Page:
Afraid of losing their jobs, workers take over the business

Workers at Los Chanchitos restaurant in Buenos Aires took over the business when they thought they were all going to be out of work.

After almost 20 years working at Buenos Aires restaurant Los Chanchitos, José Pereyra sensed an imminent bankruptcy. The quality of the food and service was deteriorating, and the owner hadn’t paid workers for weeks, he said. Given Argentina’s economic instability, he feared for his livelihood and that of his co-workers.

So, Pereyra called a meeting of the 25 waiters, cooks and busboys. After hours of deliberation, they decided to run the business themselves as a worker cooperative. On April 25, 2013, they staged a coup against the restaurant owner before their jobs disappeared.

“Now we work without an owner, and our destiny is ours,” Pereyra said one morning at the traditional Argentine restaurant.

José Pereyra, one of the employees who took over the Argentine restaurant, Los Chanchitos.

José Pereyra, one of the employees who took over the Argentine restaurant, Los Chanchitos, is pictured here.


Anna-Catherine Brigida

Los Chanchitos is one of more than 300 Argentine businesses that have been occupied and converted into co-ops since the mid-1990s, when a crashing economy bankrupted thousands of companies. But now Argentina's co-op members are worried what might happen to their movement with a conservative government in power, rolling back some of the leftist policies that benefited them.

“In Argentina, [the recovered business movement] was a response to the meltdown and economic void. It responded to [workers’] economic needs, and nothing else did,” said Brendan Martin, president of co-op incubator The Working World who has studied the movement in Argentina.

Worldwide, an estimated 250 million people are employed by cooperatives. The movement dates back to the Industrial Revolution, with a series of ebbs and flows since then. Now, worker co-ops appear to be on another upswing, as younger generations, including in the United States and Latin America, reject traditional capitalist models.

Three years into operating as a cooperative, the staff at Los Chanchitos said a day of work is not much different from before. Employees arrive on time for their scheduled shifts, waiters attentively take orders and food is served promptly. But with no owner, decisions are made democratically with consideration for each worker's concerns.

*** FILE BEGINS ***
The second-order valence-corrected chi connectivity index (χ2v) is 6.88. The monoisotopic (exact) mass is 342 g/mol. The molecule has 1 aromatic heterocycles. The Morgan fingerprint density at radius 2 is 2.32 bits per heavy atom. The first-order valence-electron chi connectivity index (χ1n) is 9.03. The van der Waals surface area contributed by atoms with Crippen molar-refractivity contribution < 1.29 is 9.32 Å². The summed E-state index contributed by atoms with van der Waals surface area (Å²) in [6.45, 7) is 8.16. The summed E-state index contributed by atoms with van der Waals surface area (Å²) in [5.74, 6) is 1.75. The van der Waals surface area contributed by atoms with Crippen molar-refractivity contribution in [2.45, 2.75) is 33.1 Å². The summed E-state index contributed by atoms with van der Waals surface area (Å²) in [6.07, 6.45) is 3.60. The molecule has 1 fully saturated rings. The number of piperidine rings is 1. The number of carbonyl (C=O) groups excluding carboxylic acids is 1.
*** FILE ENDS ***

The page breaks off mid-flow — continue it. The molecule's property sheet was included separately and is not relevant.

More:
Argentine co-ops praise their model as a sustainable alternative that values workers’ rights. Pereyra still puts in 50 hours a week, sometimes more, but his spirits have lifted knowing he doesn't answer to a boss who sees him as replaceable. His labor is for himself — and his co-workers.

“If things are going bad economically, we all suffer together. We don’t fire anyone, and we aren’t going to abandon anyone,” Pereyra said. He explained that the restaurant divides pay on a sliding scale based on each month’s revenue.

In Argentina, recovered businesses are mainly factories, hotels and restaurants whose owners abandoned them after economic troubles. But when they did so, workers didn't see any other viable employment.

Co-ops made in the US, too

Workers in the United States might relate to this. The country’s factories and small businesses have also struggled in recent years. The US has lost 5 million manufacturing jobs since 2000, which President Donald Trump has blamed on free trade agreements (a claim Politifact rated only half-true). During the recession, more US businesses closed than opened, although the trend has since reversed.

The recent US election showed that many workers feel left behind. But co-ops can be a way to improve economic and racial inequality, according to Melissa Hoover, executive director of Democracy at Work Institute.

“If businesses go away, they’re not going to be replaced. They’ll be consolidated or shut,” Hoover said. “It’s in no one’s best interest for all these small businesses to close.”